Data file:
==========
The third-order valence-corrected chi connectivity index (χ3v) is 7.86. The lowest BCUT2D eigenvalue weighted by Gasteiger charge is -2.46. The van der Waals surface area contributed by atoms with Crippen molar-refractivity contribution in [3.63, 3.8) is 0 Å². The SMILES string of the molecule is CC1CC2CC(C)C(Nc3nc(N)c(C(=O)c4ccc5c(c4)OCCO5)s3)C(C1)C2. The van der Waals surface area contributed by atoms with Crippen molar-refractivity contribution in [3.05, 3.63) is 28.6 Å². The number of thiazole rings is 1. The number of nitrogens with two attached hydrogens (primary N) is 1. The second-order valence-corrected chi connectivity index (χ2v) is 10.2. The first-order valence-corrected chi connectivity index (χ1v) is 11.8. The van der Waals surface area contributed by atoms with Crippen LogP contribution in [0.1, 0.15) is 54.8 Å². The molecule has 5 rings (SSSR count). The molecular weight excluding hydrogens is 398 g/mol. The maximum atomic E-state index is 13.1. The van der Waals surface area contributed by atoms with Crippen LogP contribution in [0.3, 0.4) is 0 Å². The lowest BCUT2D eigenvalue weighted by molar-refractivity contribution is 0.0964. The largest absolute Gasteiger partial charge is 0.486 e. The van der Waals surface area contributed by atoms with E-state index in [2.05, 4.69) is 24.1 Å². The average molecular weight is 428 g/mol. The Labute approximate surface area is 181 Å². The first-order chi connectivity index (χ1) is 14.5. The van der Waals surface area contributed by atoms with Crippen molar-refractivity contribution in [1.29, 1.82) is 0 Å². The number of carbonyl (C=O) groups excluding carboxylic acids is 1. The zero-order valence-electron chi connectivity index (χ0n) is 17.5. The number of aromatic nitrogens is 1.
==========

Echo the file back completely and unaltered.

The third-order valence-corrected chi connectivity index (χ3v) is 7.86. The lowest BCUT2D eigenvalue weighted by Gasteiger charge is -2.46. The van der Waals surface area contributed by atoms with Crippen molar-refractivity contribution in [3.63, 3.8) is 0 Å². The SMILES string of the molecule is CC1CC2CC(C)C(Nc3nc(N)c(C(=O)c4ccc5c(c4)OCCO5)s3)C(C1)C2. The van der Waals surface area contributed by atoms with Crippen molar-refractivity contribution in [3.05, 3.63) is 28.6 Å². The number of thiazole rings is 1. The number of nitrogens with two attached hydrogens (primary N) is 1. The second-order valence-corrected chi connectivity index (χ2v) is 10.2. The first-order valence-corrected chi connectivity index (χ1v) is 11.8. The van der Waals surface area contributed by atoms with Crippen LogP contribution in [0.1, 0.15) is 54.8 Å². The molecule has 5 rings (SSSR count). The molecular weight excluding hydrogens is 398 g/mol. The maximum atomic E-state index is 13.1. The van der Waals surface area contributed by atoms with Crippen LogP contribution in [0.3, 0.4) is 0 Å². The lowest BCUT2D eigenvalue weighted by molar-refractivity contribution is 0.0964. The largest absolute Gasteiger partial charge is 0.486 e. The van der Waals surface area contributed by atoms with E-state index in [2.05, 4.69) is 24.1 Å². The average molecular weight is 428 g/mol. The Labute approximate surface area is 181 Å². The first-order chi connectivity index (χ1) is 14.5. The van der Waals surface area contributed by atoms with Crippen molar-refractivity contribution in [1.29, 1.82) is 0 Å². The number of carbonyl (C=O) groups excluding carboxylic acids is 1. The zero-order valence-electron chi connectivity index (χ0n) is 17.5. The number of aromatic nitrogens is 1.